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  '64 1/2 to '73 -- The Classic Mustang
  BEST WAY TO POLISH STAINLESS ?

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Author Topic:   BEST WAY TO POLISH STAINLESS ?
johnmustang
Gearhead

Posts: 4727
From: British Columbia , Canada
Registered: Nov 2001

posted 12-13-2002 07:44 PM     Click Here to See the Profile for johnmustang   Click Here to Email johnmustang     Edit/Delete Message   Reply w/Quote
I want to polish the stainless trim that goes around the front windshield and back window of my 65 fastback. I have all the pieces off of the car , but , am unsure of the best way to polish them. I checked around and there is nobody that I can find on the Island that will do them. I don,t mind doing them , but , really have no idea of the proper way to go about it , without damaging them. So once again I turn to all of you here at M&M to help me out. Thanks in advance for your responses.

JOHN

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65 2+2 FASTBACK
87 TAURUS WAGON
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Ken
Gearhead

Posts: 4092
From: Prospect, Ct. M&M Member No. 31 MCA Member 49299
Registered: Jun 99

posted 12-13-2002 08:00 PM     Click Here to See the Profile for Ken   Click Here to Email Ken     Edit/Delete Message   Reply w/Quote
John, I've seen a lot of people use the finest steel wool you could get...and the results looked real good. I used an antique container of "Chrome Cleaner" that I had in the basement on my and it worked great !!!

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Conciousness - that annoying time between naps.

Ken
1965 Springtime Yellow Coupe - 302GT40-4spd
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My 1965 (aka RUMBLE BEE) Photo Page
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Fastback68
Gearhead

Posts: 1880
From: Sucat, Paranaque, Philippines
Registered: Jul 99

posted 12-13-2002 08:13 PM     Click Here to See the Profile for Fastback68   Click Here to Email Fastback68     Edit/Delete Message   Reply w/Quote
Chrome polish and a little elbow grease have always done the job for me. In fact, I've always found stainless steel to be the easiest of all materials to polish. Is there some way in which your stainless is damaged?

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johnmustang
Gearhead

Posts: 4727
From: British Columbia , Canada
Registered: Nov 2001

posted 12-13-2002 08:32 PM     Click Here to See the Profile for johnmustang   Click Here to Email johnmustang     Edit/Delete Message   Reply w/Quote
quote:
Originally posted by Fastback68:
Chrome polish and a little elbow grease have always done the job for me. In fact, I've always found stainless steel to be the easiest of all materials to polish. Is there some way in which your stainless is damaged?

Not really damaged , just showing some wear since 1965 , but , who ever painted the car the last time hit the stainless trim with the sander and I have a few scratches on it. I just want to get it nice and clean looking , and , get those scratches out of the trim if I can.

JOHN

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65 2+2 FASTBACK
87 TAURUS WAGON
98 F150 XLT TRITON V8 4.6, 4 WHEEL DRIVE
Member:Vancouver Island Mustang Association
M&M #1710
MyPhotoPage
MY TRUCK

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SteveLaRiviere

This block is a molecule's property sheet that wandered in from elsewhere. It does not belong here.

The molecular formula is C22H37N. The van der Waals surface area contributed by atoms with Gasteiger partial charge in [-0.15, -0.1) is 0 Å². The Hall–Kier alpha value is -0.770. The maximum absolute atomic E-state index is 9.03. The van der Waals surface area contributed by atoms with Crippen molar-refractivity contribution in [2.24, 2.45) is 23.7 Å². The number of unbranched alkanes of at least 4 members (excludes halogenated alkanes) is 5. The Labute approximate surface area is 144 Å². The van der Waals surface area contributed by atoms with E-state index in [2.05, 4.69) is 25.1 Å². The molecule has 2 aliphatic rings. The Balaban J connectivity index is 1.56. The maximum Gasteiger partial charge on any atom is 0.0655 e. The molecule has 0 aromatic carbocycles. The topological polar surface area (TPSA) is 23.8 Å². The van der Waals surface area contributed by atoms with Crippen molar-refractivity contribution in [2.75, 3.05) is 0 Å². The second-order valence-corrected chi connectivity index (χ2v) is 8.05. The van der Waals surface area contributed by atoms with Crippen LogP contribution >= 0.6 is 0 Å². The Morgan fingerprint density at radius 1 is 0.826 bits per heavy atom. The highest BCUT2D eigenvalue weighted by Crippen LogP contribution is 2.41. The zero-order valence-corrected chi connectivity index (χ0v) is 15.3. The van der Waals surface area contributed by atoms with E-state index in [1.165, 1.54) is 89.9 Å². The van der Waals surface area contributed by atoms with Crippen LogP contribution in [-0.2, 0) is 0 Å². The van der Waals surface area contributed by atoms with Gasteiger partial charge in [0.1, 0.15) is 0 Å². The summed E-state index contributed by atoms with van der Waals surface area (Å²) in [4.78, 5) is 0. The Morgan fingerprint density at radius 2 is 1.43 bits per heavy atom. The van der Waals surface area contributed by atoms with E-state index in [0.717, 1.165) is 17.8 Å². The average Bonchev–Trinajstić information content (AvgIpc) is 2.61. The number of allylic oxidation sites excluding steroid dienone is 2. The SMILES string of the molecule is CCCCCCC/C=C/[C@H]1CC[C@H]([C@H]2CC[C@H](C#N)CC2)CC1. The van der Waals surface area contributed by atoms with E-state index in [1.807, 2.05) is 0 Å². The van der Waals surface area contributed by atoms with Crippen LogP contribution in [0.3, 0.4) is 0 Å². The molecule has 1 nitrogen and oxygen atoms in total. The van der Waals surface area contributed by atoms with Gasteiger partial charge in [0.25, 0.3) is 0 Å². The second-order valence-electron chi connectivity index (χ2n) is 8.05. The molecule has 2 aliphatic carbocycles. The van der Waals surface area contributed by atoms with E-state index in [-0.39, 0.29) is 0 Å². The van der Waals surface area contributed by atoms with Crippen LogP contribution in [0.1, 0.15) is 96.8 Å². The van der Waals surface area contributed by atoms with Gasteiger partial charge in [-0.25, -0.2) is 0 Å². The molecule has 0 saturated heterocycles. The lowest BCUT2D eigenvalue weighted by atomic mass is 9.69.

Administrator

Posts: 34763
From: Saco, Maine
Registered: May 99

posted 12-13-2002 08:34 PM     Click Here to See the Profile for SteveLaRiviere   Click Here to Email SteveLaRiviere     Edit/Delete Message   Reply w/Quote
There are lots of good metal polishes, such as Semichrome, Wenall, Auto-sol. Elbow grease is safest, try to avoid using polishers if you can.

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'70 Mustang Mach 1 - '72 Mustang Sprint - '94 F-150

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Fastymz
Moderator

Posts: 12673
From: Reno Nv USA MEM#1240
Registered: Apr 2001

posted 12-13-2002 08:37 PM     Click Here to See the Profile for Fastymz   Click Here to Email Fastymz     Edit/Delete Message   Reply w/Quote
John I dont know of any way to get the scratches out.
I was helping my pops inlaw with his trim.He uses a soft buffing wheel and a polishing rouge made for stain steel.
They came out real nice.

SCOOP

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oddly obsessed with big scoops on little Mustangs

2.26 60'S
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65 coupe,351w,C4,Big Boss 429 hood scoop,8"3.40 TracLoc,Cragar SS,Black Suede.

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MidLifCrisis
Gearhead

Posts: 300
From: USA
Registered: Oct 2001

posted 12-13-2002 09:29 PM     Click Here to See the Profile for MidLifCrisis   Click Here to Email MidLifCrisis     Edit/Delete Message   Reply w/Quote
johnmustang, if you have scratches you will have to sand them to remove them. Get 600 or 800 grit Wet/Dry sandpaper from an automotive finish supply shop. Have a container full of water to dip the paper in or have a hose slowly trickle water over the area you are sanding. Watch out and stay clear of contoured edges in the metal. Keep to the flats. Sand perpendicular or 90 degrees to the scratches. If they aren't too deep and you can remove them all, or most -than a soft buffing wheel on a drill or benchgrinder will mirror finish the trim like chrome. Use white compound (rouge) on the buffing wheel and don't press too hard. Let the wheel and compound do the work. #1 Tip: Don't be in a hurry and rush it. This is where patience really pays off.
Good luck, Charlie

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